In China’s High-Speed Successes, a Glimpse of American Difficulties

Shanghai Hongqiao

» With political figures failing to account for the long-term interests of their constituents, the U.S. continues down its confused path.

The opening of the new $32.5 billion Beijing-Shanghai high-speed rail link this week marked a significant milestone in the world effort to improve intercity rail systems. Though the development of fast train networks in China has not been without its failings, the connection of the nation’s two largest metropolitan regions — the tenth and nineteenth-largest in the world — is a human achievement of almost unparalleled proportions, especially since it was completed a year earlier than originally planned and just three years after construction began. It comes as the Chinese government celebrates its 90th anniversary.

With ninety daily trains traveling the 819-mile link at average speeds of up to 165 mph, the corridor will likely soon become the most-used high-speed intercity rail connection in the world. Because of safety concerns,

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Florida Governor Rick Scott Rejects Funding for Tampa-Orlando Intercity Rail Project

Florida High Speed Rail Map

» Despite its capital costs being almost entirely covered by Washington and plenty of evidence that private investors want to move forward, project is off the tracks for now.

Just days after the White House revealed its ambitions for a $53 billion, six-year plan for an American high-speed rail network, the place where it was all supposed to begin now appears to be out of the running. Today, Florida Governor Rick Scott (R) announced that he would refuse $2.4 billion in federal funds to build a rail line between Orlando and Tampa. The project’s construction would have required $280 million in state aid to be completed, but projections had indicated that the line would cover its own operating costs.

The Obama Administration has funded the project more than any other outside of California and hoped that the scheme, which would have opened in 2016 as the first line in a

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With More Federal Funding, Florida in Striking Distance of New High-Speed Line

Orange County Convention Center Station

» In sinking $800 million more into the Tampa-Orlando line, Obama Administration is making clear its interest in making this the nation’s model program for fast trains.

In terms of high-speed rail funding, the thinking of the current Department of Transportation is easy to understand: Of the dozens of projects proposed across the country, only one could offer true high-speed service and open before the end of President Obama’s second term, all within a relatively tight budget. That is Florida’s 84-mile Tampa-Orlando link, expected to be complete by 2015 at a cost of less than $3 billion. It is therefore no surprise that in the latest round of grants for fast train services, the project has been awarded enough money to virtually ensure its construction.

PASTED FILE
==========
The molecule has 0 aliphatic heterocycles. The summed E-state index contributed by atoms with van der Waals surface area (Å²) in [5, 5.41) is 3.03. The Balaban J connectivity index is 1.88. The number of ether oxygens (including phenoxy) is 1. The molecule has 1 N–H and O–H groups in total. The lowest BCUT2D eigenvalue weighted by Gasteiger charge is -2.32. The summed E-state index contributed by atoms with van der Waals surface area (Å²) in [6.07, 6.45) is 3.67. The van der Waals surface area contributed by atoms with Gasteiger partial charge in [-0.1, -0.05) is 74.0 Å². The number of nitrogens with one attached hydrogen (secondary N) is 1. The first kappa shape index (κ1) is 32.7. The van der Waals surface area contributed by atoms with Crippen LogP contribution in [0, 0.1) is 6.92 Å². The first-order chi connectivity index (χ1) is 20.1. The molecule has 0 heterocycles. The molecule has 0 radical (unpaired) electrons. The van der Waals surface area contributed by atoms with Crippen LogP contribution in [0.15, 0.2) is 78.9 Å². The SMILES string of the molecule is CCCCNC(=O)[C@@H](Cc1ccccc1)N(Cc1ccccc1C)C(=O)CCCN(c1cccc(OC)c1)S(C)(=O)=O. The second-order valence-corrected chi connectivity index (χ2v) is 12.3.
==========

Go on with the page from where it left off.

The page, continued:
The DOT’s announcement, expected to be formalized on Thursday, will hand Florida $800 million of the $2.5 billion in total allocations

Continue reading With More Federal Funding, Florida in Striking Distance of New High-Speed Line »

Florida Convenes Special Legislative Session for Sunrail, Tri-Rail, High-Speed Rail

» Newfound support for rail investment likely a result of push by DOT Secretary for the state to prop up train travel.

Update, 9 December 2009: Florida Senate passes the bill 27-10, an unexpectedly large majority, prepping the legislation for a signing by Governor Crist. Florida has put itself at the top, with California, in demanding federal funds for HSR.

Earlier this fall, Secretary of Transportation Ray LaHood gave Florida officials a choice: either buck up and support funding for the state’s commuter rail systems, or lose out on potential federal funding for a proposed high-speed rail system between Tampa and Orlando. Mr. LaHood’s challenge seems to have paid off: this week, state legislators began debating a law that would create a new Florida Rail Enterprise that would fund the existing Tri-Rail commuter system in Miami, ensure construction of the Orlando-area SunRail line, and take command of high-speed rail development. If

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The Fatal Flaw of Florida High-Speed Rail

» Project, competing for stimulus funds, ignores downtown Orlando completely.

For years, the state of Florida has been dreaming about a high-speed rail system connecting its largest cities, and in 2000, voters approved a constitutional amendment that would have required a network of trains operating at 120 mph and above to be built. In 2004, the Florida electorate — persistent in proving its shortsightedness, prodded on by then-Governor Jeb Bush — overwhelmingly struck down the law. The high-speed rail authority that was supposed to supervise the construction and operation of the project sat in unfunded purgatory for four years.

But the passage of the stimulus bill in early 2009 provided the state another opportunity to pursue the program, and the Florida High-Speed Rail Authority has reconstituted itself with the sole purpose of taking a slice of the $8 billion federal pie

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The Site / The Fight

by Yonah Freemark

yfreemark (at) thetransportpolitic (dot) com

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